Suite 755 in the Pittock Building is the home of Bayard Foreign Marketing--the legal owner of a Gulfstream V private jet that operates out of Washington's Dulles Airport, and in the past has had permission to land at any US military airfield. Under its previous owners--Premier Executive Transport of Dedham, Massachusetts--this jet became notorious for what the federal government calls "extraordinary renditions." Or, more precisely, transfer of terrorism suspects to foreign countries reportedly for the purposes of torture. Even more curious, there are no documents that proves its current owner even exists.
After the east coast press caught hold of the story several months ago and publicized the Gulfstream's owners and their ties to rogue CIA interrogation practices, the plane was sold from the Massachusetts company to Bayard Foreign Marketing. Now that it resides in Portland, it remains unclear if the plane is still being used for nefarious purposes.
These "extraordinary renditions" began in the late '90s and became more frequent after 9/11. Persons suspected of having information about a terrorist organization or plot are captured in a foreign country and turned over to American agents who, in turn, bundle their captives aboard a civilian aircraft--a Gulfstream. According to numerous accounts from international agencies, these terrorism suspects ultimately are not brought to the U.S. for questioning or trial, but are instead delivered to places like Egypt, Jordan, and Syria for interrogation--which have reportedly used torture. This practice violates most every international treaty.
Take, for example, an incident in December 2001, first reported by Sweden's TV4. When two Egyptian dissidents were arrested by Swedish police, both had been granted asylum in Sweden. But, even so, with no chance to contest their arrest before a judge, they were brought to Stockholm's airport, where they were turned over to disguised American agents. The Americans cut off their clothes, put hoods over their heads, inserted sedative suppositories into their anuses, and dressed them in diapers and jumpsuits.
The two captives were then placed on a white, 14-passenger, twin-engine, luxury jet favored by the executives of large corporations--a Gulfstream V with the US civilian tail number N379P--then flown to Cairo. According to the mens' attorney, once in the hands of the Egyptian government, both were tortured using sleep deprivation, beatings, and electrical shock.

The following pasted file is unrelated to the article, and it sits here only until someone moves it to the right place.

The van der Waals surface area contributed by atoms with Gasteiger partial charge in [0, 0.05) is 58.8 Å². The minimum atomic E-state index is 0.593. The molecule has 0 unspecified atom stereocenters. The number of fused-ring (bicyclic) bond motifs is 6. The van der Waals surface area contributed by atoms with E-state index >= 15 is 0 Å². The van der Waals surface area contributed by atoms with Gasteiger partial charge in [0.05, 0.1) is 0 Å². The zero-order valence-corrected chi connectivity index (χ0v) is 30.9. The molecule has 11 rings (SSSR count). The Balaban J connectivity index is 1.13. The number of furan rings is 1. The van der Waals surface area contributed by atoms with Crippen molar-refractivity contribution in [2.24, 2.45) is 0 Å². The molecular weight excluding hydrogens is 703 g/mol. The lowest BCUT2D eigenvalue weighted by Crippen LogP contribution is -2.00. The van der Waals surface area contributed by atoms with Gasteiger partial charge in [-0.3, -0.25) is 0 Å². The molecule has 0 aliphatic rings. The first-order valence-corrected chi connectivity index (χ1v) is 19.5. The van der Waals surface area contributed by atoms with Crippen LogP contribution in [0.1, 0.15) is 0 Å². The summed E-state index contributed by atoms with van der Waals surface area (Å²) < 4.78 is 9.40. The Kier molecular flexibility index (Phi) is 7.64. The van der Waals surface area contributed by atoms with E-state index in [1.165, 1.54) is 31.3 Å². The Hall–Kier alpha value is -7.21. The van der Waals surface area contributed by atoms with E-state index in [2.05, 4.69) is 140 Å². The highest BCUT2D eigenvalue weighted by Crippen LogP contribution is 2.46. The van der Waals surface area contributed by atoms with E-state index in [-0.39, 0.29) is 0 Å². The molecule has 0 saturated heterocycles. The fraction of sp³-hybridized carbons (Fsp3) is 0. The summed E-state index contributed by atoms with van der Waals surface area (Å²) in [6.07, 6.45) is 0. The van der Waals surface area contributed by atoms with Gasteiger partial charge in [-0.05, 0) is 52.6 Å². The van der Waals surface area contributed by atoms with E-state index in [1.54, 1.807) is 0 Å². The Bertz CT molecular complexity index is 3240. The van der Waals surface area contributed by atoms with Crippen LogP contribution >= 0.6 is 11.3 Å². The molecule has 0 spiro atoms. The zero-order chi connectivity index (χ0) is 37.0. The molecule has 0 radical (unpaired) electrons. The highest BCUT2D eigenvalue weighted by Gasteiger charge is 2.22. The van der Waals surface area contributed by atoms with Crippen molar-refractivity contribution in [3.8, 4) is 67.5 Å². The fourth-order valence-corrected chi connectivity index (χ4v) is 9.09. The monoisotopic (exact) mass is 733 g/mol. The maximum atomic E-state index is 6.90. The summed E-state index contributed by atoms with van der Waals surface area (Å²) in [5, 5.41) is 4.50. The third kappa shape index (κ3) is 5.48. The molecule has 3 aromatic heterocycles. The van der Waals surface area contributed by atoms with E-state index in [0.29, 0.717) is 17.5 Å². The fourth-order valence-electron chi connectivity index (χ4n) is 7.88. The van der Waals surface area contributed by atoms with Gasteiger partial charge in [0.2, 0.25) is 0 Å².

A month later, the plane surfaced again in Jakarta when Indonesian police put Muhammad Saad Iqbal on board. He was flown to Egypt and handed over to police. He has not been heard from since, but various intelligence agencies reported he died during interrogation.
All told, there have been over a hundred such cases--all tied to Gulfstreams.
On December 1, 2004, soon after the story of the CIA Gulfstream was reported in the US by the Boston Globe and Washington Post, the plane's registration number was changed to N44982 and Premier sold it to Bayard Foreign Marketing, a corporation headquartered in Portland and, according to papers filed with the Oregon Secretary of State, owned by Leonard T. Bayard.
But the problem is that no record of any such person in Oregon exists. The Washington Post could not find Bayard's name in any public records. After an investigation by The Chicago Tribune, reporter John Crewdson wrote: "A search of commercial databases turned up no information on Leonard Thomas Bayard: no residence address, no telephone number, no Social Security number, no credit history, no automobile or property ownership records--in short, none of the information commonly associated with real people."
But someone had to file papers with the Secretary of State, and that person was Scott D. Caplan, a Portland attorney. Interestingly, the alleged Bayard suite in the Pittock Building is also Scott Caplan's law office. (Caplan did not return phone calls from the Mercury.)
Yet, in spite of these connections, local authorities have chosen to let the filing of suspicious papers slide. Kevin Neely, an attorney with the Oregon Attorney General's office said that they had no plans to investigate Caplan and Bayard Foreign Marketing because, he said, "at most this would be a class B misdemeanor." He added, "It would be up to the District Attorney where the violation allegedly occurred to decide if it was worth it to investigate."